State Senator Corman comes out against funding cuts

By Andrew Shull

The ranking Republican in the state Senate Appropriations Committee came out against Gov. Tom… The ranking Republican in the state Senate Appropriations Committee came out against Gov. Tom Corbett’s proposed 30 percent cuts to three state-related universities on Monday.

Senator Jake Corman, a Republican whose district in central Pennsylvania includes Centre County, home to Penn State University’s main campus, said that after a decade of decreased state funding and last year’s 19 percent funding cut, the state-related universities should be spared further cuts.

“I’m going to do my best to not have any cuts this year,” he said.

Corman maintained that the funding the state gives to state-related universities is “modest” compared to the positive economic force the institutions bring to the state.

“My district has one of the lowest unemployment rates in the state, and that’s fueled by Penn State,” he said, pointing to the jobs that the university creates both directly and indirectly.

Corman said that the same could be applied to Pittsburgh and Philadelphia, home to Pitt and Temple, the other two state-related universities facing cuts.

“They all have tremendous economic impacts on the area they serve,” he said. “You can’t put a figure on that.”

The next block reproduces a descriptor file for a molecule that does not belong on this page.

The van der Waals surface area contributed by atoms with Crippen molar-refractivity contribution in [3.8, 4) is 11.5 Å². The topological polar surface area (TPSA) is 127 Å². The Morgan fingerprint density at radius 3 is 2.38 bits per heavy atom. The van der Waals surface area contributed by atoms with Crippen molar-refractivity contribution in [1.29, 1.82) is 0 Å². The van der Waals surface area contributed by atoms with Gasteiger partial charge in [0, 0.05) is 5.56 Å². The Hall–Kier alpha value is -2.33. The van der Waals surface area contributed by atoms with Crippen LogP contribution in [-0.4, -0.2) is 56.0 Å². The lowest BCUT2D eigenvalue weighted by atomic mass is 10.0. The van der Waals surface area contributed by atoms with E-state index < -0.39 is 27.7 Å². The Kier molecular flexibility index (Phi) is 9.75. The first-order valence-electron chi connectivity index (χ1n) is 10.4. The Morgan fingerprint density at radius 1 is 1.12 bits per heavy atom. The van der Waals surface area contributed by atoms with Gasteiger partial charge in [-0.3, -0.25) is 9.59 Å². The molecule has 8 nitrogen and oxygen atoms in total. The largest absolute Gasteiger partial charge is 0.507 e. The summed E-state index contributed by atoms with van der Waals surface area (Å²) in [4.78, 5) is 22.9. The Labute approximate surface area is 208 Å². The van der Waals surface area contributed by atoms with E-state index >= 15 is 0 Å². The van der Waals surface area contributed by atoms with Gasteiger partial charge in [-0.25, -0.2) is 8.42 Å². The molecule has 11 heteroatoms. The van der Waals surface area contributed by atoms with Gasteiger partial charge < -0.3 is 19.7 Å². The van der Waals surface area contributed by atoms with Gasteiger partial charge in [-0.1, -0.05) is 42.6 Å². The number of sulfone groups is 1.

In addition to direct job creation, Corman said the universities have a positive effect on the state by giving Pennsylvania residents access to higher education. He also said that surrounding businesses profit from the presence of the universities.

While Corman said that he would try to reverse any further cuts to higher education, he wasn’t ready to point to another area of the state budget he would cut further. But he did say that he is opposed to raising current taxes or enacting any new ones.

Corman did not have any timetable for when he or the Senate Republicans would release their own budget proposal.

Members of Pitt’s administration are scheduled to meet with the Senate Appropriations Committee on Wednesday for a hearing regarding the University’s state funding cut.

Last year, Corbett initially asked for a 50 percent funding cut to the state-related universities, while House Republicans proposed a budget that would have cut funding 25 percent and the Senate proposed a 15 percent cut. The state ultimately passed a 19 percent cut in its final budget in June.